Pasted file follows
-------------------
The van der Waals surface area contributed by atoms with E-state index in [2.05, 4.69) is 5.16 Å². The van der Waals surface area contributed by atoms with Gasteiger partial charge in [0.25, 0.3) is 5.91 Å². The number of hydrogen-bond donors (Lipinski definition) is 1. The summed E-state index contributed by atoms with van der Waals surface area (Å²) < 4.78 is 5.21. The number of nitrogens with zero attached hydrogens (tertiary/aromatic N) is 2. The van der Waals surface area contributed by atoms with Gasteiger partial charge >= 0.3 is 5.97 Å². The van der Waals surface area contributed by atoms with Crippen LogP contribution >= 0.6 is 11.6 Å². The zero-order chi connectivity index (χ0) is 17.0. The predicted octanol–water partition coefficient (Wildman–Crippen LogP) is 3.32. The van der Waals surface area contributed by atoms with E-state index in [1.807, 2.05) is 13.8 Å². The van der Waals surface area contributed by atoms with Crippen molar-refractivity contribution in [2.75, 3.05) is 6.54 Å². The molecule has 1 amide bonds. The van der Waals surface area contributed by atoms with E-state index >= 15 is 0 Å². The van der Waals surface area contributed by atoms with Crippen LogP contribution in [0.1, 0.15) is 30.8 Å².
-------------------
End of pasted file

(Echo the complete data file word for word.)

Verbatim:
The van der Waals surface area contributed by atoms with E-state index in [2.05, 4.69) is 5.16 Å². The van der Waals surface area contributed by atoms with Gasteiger partial charge in [0.25, 0.3) is 5.91 Å². The number of hydrogen-bond donors (Lipinski definition) is 1. The summed E-state index contributed by atoms with van der Waals surface area (Å²) < 4.78 is 5.21. The number of nitrogens with zero attached hydrogens (tertiary/aromatic N) is 2. The van der Waals surface area contributed by atoms with Gasteiger partial charge >= 0.3 is 5.97 Å². The van der Waals surface area contributed by atoms with Crippen LogP contribution >= 0.6 is 11.6 Å². The zero-order chi connectivity index (χ0) is 17.0. The predicted octanol–water partition coefficient (Wildman–Crippen LogP) is 3.32. The van der Waals surface area contributed by atoms with E-state index in [1.807, 2.05) is 13.8 Å². The van der Waals surface area contributed by atoms with Crippen molar-refractivity contribution in [2.75, 3.05) is 6.54 Å². The molecule has 1 amide bonds. The van der Waals surface area contributed by atoms with E-state index >= 15 is 0 Å². The van der Waals surface area contributed by atoms with Crippen LogP contribution in [0.1, 0.15) is 30.8 Å².